Patten for life

by Caroline Sargent - Tuesday October 19, 2010 5:06 am

A living legend, Marguerite Patten has influenced generations of home cooks through her TV and radio programmes, books and cookery demos during her 94 years. Her practical advice and endless creativity has seen the nation through war time rationing and several recessions and she is currently championing the resurgence of home baking, in partnership with Stork margarine. She talked to Caroline Sargent from her home in Brighton.

“Did you know the chap who invented the AGA was a Nobel Prize winner? People love them, don’t they? Everyone who owns one says the same, they all speak in terms of love. I’ve cooked on them in the past and have always admired them. Wonderful for baking!”

 So begins my interview with the country’s longest surviving cookery doyenne, Marguerite Patten. Age and arthritis may have slowed the body but the mind races at lightening speed and she has plenty she wants to share with me.

“Now the thing with baking is it’s much more difficult than a stew or a soup. You must stick to the basic recipe and get the right proportions of eggs, flour and fat. When I got my OBE (for services to the art of cookery, in 1991) the Queen said to me, “Cooking is truly an art” and I said, “No Ma’am, it is a science.””

I am certain that the Queen did not argue otherwise. This was after all the Ministry of Food’s voice of authority she would have heard on the airwaves through and post the Second World War, opining on how best to feed a family of four on limited quantities of ‘national bread’ and ‘national margarine’.

In her time she has advocated many gadgets and foodstuffs, from Spam and offal to pressure cookers and microwaves, preceding the ‘Delia effect’ by some decades. Her enthusiasm for Stork is long-held and, although puritan foodies might balk at its formulation, there’s no denying it has a place in today’s time-poor, convenience kitchen.

“Stork is softer and lighter and mixes wells with the other ingredients so instead of adding things one at a time, put it all in at once and give it a jolly good cream. It’s so much easier and quicker. Victoria sandwich is a favourite of mine and only gets its light texture and excellent flavour from Stork, which I think is the essential ingredient.”

First appearing in the 1920s, Stork became a symbol of hope for households everywhere during wartime rationing, with the introduction of the Stork Cookery Service. Known for its consistently reliable baking results, margarine became the key ingredient in producing light, fluffy cakes and short, crisp and flaky pastry. The service was influential in helping housewives return to the kitchen and inspiring them to bake. I particularly like the sound of the Stork Wives Club, whose sprightly newsletter helps you identify ‘which kind of wife you are’.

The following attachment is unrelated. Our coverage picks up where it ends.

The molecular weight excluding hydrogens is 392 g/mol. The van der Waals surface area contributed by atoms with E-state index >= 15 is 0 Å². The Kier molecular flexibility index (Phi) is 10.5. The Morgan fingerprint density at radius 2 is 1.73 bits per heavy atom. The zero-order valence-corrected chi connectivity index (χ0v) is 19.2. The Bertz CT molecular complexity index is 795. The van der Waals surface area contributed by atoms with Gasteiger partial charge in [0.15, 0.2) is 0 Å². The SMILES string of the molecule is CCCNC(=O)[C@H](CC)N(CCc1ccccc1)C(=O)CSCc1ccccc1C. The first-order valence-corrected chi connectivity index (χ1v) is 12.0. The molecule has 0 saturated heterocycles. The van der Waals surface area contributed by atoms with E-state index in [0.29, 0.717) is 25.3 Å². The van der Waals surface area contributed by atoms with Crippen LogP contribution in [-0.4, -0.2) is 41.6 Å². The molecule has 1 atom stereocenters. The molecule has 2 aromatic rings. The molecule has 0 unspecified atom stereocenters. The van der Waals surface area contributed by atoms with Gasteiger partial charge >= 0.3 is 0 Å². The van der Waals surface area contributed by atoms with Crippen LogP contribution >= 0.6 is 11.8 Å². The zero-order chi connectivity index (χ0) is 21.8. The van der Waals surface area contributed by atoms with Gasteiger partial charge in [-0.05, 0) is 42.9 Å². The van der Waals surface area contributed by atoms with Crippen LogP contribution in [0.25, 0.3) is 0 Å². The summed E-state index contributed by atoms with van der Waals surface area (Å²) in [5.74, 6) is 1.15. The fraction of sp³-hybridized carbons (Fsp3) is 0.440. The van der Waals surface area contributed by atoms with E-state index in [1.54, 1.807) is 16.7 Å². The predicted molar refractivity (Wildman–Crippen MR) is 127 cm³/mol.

“I love all forms of cooking,” exclaims Marguerite. “I used to help my mother who was a lovely family cook (widowed when Marguerite was just 12 years old). We used to chat and make cakes together. Unfortunately it’s hard for me to stand and cook now so I sit and let food processors and mixers help me.”

After a long and distinguished career that has included regular stints on Radio Four’s Woman’s Hour and the BBC’s Food and Drink programme, among others, the writing of 170 cookery books - with sales of over 17 million worldwide - and frequent talks, demonstrations and charity work, Marguerite is in no mood to retire. Her latest book describes the joys and benefits of using pressure cookers: “Makes an old carrot taste like a new one. Everyone has one stuffed in the back of the cupboard or in the attic. If you want to save time and money, get a pressure cooker.”

She is also still hosting cookery demonstrations, the next one at the Imperial War Museum, London, in support of their Ministry of Food exhibition (runs until January 2011), “I do the talking and I get a young chef to do all the hard work!”

Her energy is remarkable, making dynamic young protégés like Jamie Oliver look positively lazy. Although she says she “admires all television chefs in different ways,” she has a soft spot for Jamie who consulted her before making his own Ministry of Food series and other projects.

“He came over for lunch and we were sitting there when he suddenly banged his fist on the table and said, “Do you realise Marguerite, no one sits down for lunch around the table anymore?” He cares a lot about people. I agree with him in that there’s not enough communication at meal times these days.”

And so to the million dollar question: to what does she attribute her lasting good health and vitality?

“I had a mother who despite being a busy lady grew her own veg and we always had masses of fresh produce when other families may have had only one or two vegetables to cook with. I have a wonderful family and home life and my work has given me so much pleasure. I love gardening and want to get out and do the weeding myself but can’t anymore so I supervise other people! I’m watching the man mow the lawn right this minute. I have a lovely view from my window…”

Celebrating 90 years of Stork, www.bakewithstork.co.uk is packed with new recipes, plus some modern twists on old home baking classics. There are also baking hints and tips from pastry chef Phil Vickery and Marguerite Patten.

Colour photo. Andrew Crowley

www.bakewithstork.co.uk

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